jweaver13: I know it can be confusing, but Taln is Talenel's nickname.
creepyBob
58. creepyBob
@allchaos.

...you know there's nothing new under the sun right?

"Taking his sabre in both hands, he used it like a quarter-staff, a weapon he could use right well. The circling flashing of the blade, dazzled his antagonist. It was as a wheel of fire between the combatants, each point of which was a guard for the Norman, and a blow to the Parisian." Edinburgh literary Journal, March 1743. Page 154 (http://tinyurl.com/2wqns4h)


So who ripped off the Edinburgh Literary Journal? Robert Jordan, Brandon Sanderson, or neither?
Bobby Stubbs
59. Valan
Awesome. Thanks for the preview, the there was no way in hell I wasn't going to buy the book anyway. For the record, Warbreaker was by far my favorite, though I loved Mistborn as well.

@ Drewlovs

Totally agree that the girl wasn't funny, but personally I don't think she was supposed to be that funny. He's proven his humor through Lightsong IMO. This is a girl who is introduced to us thinking slavery is an alright thing - right after our hero gets thrown into slavery. She's got some growing to do.
Jacy Clark
60. Amalisa
Oh, no... Cenn dies? Poor kid! I was already invested in him!

Yes, I will be waiting for the book to be released!

Thanks, Brandon and Tor!
creepyBob
61. R1D1
Comparing Sanderson's work to others... there are only so many ways you can describe a quarterstaff fight scene or a magic whatever, etc. Some of us appreciate authors for their differences... not trash them for similarities...which is a tired, old, simplistic putdown.
Lizzy Hoggard
62. wish_i_was_tuon
Yay new fun magic system!! I loved Lashing. The whole reorientation of gravity thing reminded me a lot of the good old days when the Dragon Army kicked butt with Ender's "the gate is down" strategy. Ah, nostalgia.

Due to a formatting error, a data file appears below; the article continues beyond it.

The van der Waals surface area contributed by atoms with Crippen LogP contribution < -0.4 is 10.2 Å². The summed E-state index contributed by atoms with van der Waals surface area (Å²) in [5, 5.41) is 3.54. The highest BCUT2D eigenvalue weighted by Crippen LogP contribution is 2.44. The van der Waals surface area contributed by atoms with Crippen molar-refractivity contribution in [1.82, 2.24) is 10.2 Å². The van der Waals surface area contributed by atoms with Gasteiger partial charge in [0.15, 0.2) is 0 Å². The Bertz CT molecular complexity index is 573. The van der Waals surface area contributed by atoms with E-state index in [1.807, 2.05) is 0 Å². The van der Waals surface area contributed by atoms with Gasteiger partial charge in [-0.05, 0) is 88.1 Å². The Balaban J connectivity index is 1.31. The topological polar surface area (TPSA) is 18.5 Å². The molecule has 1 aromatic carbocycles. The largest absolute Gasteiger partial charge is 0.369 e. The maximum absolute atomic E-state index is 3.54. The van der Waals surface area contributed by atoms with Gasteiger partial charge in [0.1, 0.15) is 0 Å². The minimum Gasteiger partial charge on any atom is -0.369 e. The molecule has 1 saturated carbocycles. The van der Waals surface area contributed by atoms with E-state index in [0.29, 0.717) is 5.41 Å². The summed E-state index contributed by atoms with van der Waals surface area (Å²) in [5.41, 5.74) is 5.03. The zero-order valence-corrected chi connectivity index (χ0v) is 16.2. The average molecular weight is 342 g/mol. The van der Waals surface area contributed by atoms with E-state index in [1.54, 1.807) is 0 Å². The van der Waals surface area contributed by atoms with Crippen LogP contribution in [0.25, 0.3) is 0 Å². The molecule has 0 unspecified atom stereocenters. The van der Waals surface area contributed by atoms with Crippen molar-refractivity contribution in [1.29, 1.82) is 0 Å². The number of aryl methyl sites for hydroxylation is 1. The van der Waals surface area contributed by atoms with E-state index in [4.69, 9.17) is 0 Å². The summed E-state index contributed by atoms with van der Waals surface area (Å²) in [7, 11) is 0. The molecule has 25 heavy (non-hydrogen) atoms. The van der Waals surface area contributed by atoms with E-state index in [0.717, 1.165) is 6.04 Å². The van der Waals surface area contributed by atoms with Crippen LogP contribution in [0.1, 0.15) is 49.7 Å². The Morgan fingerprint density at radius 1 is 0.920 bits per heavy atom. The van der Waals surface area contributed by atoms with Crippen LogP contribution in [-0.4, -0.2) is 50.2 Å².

Oh yeah, really excited for rest of the book too.
T C
63. Freelancer
And don't forget that a Lurcher can anchor himself to sources of metal regardless of gravity, so there's a mild similarity there as well, though normal gravity can still be sensed. That said, Lashing definitely shares more with the Ender's Game null-g reorientation.

As for the name shift, it seemed natural that people who have known each other for multiple ages would have nicknames for one another. I paused at "Taln" for a second, and decided that's what it was. Thanks Peter, for the confirmation.
Zamir
65. Stardrag
umm, I thought there was a bit of awkward wording when talking about the stonewalkers. It goes:

As far as he knew, Szeth had killed every stonewalker who had ever seen what he could do.

How would the guard know Szeth? It just felt a little awkward to me. I'm loving the chapter though
Douglas
66. Strae
Stardrag, he was referring to other stonewalkers he'd killed in the past. He's suggesting that any stonewalker who has seen him use stormlight is dead, so it's not surprising that the guard didn't know what was going on.

What I found odd was that the head of a guard who I assumed was lying on the floor slumped forward when he died. That doesn't seem physically possible. Unless I missed something in there and filled things in myself. I'm prone to that from time to time.
Walker White
67. Walker
Personally, I feel it would have been stronger if the book began at Chapter 2. I did not see anything in Chapter 1 that could not have been done adequately in flashback or retelling. Chapter 2 is the real emotional beginning.
creepyBob
68. RHallion